NEW ORLEANS — Basking in the glow of the Ravens’ Super Bowl XLVII on Monday morning, head coach John Harbaugh will take some time to enjoy his first NFL championship before turning his attention to another offseason.
Arguably the most intriguing item of business for general manager Ozzie Newsome will be the pending free agency of safety Ed Reed, whose six-year contract will expire after he was paid a base salary of $7.2 million during the 2012 season. The 34-year-old defensive back has expressed his desire to remain in Baltimore, but the a tight salary cap and Reed’s declining skills might force the Ravens to move in a different direction.
Reed intercepted a Colin Kaepernick pass in the second quarter of Sunday night’s game, which tied an NFL postseason record as his ninth career pick in the playoffs. The question now becomes whether that was Reed’s final theft wearing a Ravens uniform.
“We had that conversation [Sunday night] on the bus ride away from the stadium actually,” Harbaugh said. “He and I both agreed that we want him back. I want him back, and Ed wants to come back. You never know how these things are going to work out, but we are going to work like crazy to work it out because Ed’s a Baltimore Raven, and hopefully we can make that happen.”
The future Hall of Fame safety will be entering his 12th season and told reporters he plans to play next season, but he will reassess where he is from a physical standpoint as the offseason progresses. Reed revealed he sprained the medial collateral ligament in each of his knees during Super Bowl XLVII, but he continued to play despite briefly going to the locker room in the first half.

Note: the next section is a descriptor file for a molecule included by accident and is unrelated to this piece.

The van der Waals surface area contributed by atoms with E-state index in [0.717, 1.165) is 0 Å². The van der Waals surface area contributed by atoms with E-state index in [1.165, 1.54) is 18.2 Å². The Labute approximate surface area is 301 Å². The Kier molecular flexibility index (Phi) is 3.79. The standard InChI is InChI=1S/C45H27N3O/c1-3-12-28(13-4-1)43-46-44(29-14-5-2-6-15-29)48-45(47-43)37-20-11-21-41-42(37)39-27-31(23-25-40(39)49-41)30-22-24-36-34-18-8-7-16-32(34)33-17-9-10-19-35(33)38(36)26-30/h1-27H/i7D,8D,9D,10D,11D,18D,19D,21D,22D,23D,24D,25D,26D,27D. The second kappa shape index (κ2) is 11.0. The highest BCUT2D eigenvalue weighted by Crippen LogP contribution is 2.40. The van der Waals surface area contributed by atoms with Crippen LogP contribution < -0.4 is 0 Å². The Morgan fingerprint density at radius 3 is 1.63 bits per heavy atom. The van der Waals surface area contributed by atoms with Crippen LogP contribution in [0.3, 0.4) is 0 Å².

The 2002 first-round pick turned the heads of some earlier this week by expressing how he’d like to play for New England Patriots head coach Bill Belichick, but he reiterated that his first choice would be to remain in Baltimore. Indianapolis and New Orleans would also be logical destinations for Reed should the Ravens pass on keeping him.
There’s always the possibility that Reed decides he’s had enough after dealing with a chronic nerve impingement in his neck and shoulder for the last five years, but he made his feelings about his future clear in the moments following Super Bowl XLVII.
“This is not it,” Reed shouted emphatically. “This is not it. I’m not done.”